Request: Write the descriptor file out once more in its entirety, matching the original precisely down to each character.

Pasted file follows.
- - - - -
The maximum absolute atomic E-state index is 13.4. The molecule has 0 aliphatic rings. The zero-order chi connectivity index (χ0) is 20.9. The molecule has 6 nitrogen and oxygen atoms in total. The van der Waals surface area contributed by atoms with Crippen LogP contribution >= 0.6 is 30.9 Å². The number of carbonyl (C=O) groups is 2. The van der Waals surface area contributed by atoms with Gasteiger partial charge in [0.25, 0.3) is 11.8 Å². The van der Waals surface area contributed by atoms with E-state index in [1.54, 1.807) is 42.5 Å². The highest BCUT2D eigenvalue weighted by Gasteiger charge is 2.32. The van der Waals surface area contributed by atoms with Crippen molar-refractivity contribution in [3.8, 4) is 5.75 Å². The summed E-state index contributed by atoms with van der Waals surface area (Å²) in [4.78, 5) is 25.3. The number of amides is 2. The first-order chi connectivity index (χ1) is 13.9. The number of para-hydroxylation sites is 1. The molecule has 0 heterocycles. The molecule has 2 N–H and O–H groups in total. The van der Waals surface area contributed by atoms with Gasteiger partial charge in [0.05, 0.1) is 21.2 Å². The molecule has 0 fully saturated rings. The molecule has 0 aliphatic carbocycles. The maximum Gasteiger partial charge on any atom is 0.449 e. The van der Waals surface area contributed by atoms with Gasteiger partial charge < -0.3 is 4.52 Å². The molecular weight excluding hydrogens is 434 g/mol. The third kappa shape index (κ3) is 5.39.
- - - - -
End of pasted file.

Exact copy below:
The maximum absolute atomic E-state index is 13.4. The molecule has 0 aliphatic rings. The zero-order chi connectivity index (χ0) is 20.9. The molecule has 6 nitrogen and oxygen atoms in total. The van der Waals surface area contributed by atoms with Crippen LogP contribution >= 0.6 is 30.9 Å². The number of carbonyl (C=O) groups is 2. The van der Waals surface area contributed by atoms with Gasteiger partial charge in [0.25, 0.3) is 11.8 Å². The van der Waals surface area contributed by atoms with E-state index in [1.54, 1.807) is 42.5 Å². The highest BCUT2D eigenvalue weighted by Gasteiger charge is 2.32. The van der Waals surface area contributed by atoms with Crippen molar-refractivity contribution in [3.8, 4) is 5.75 Å². The summed E-state index contributed by atoms with van der Waals surface area (Å²) in [4.78, 5) is 25.3. The number of amides is 2. The first-order chi connectivity index (χ1) is 13.9. The number of para-hydroxylation sites is 1. The molecule has 0 heterocycles. The molecule has 2 N–H and O–H groups in total. The van der Waals surface area contributed by atoms with Gasteiger partial charge in [0.05, 0.1) is 21.2 Å². The molecule has 0 fully saturated rings. The molecule has 0 aliphatic carbocycles. The maximum Gasteiger partial charge on any atom is 0.449 e. The van der Waals surface area contributed by atoms with Gasteiger partial charge < -0.3 is 4.52 Å². The molecular weight excluding hydrogens is 434 g/mol. The third kappa shape index (κ3) is 5.39.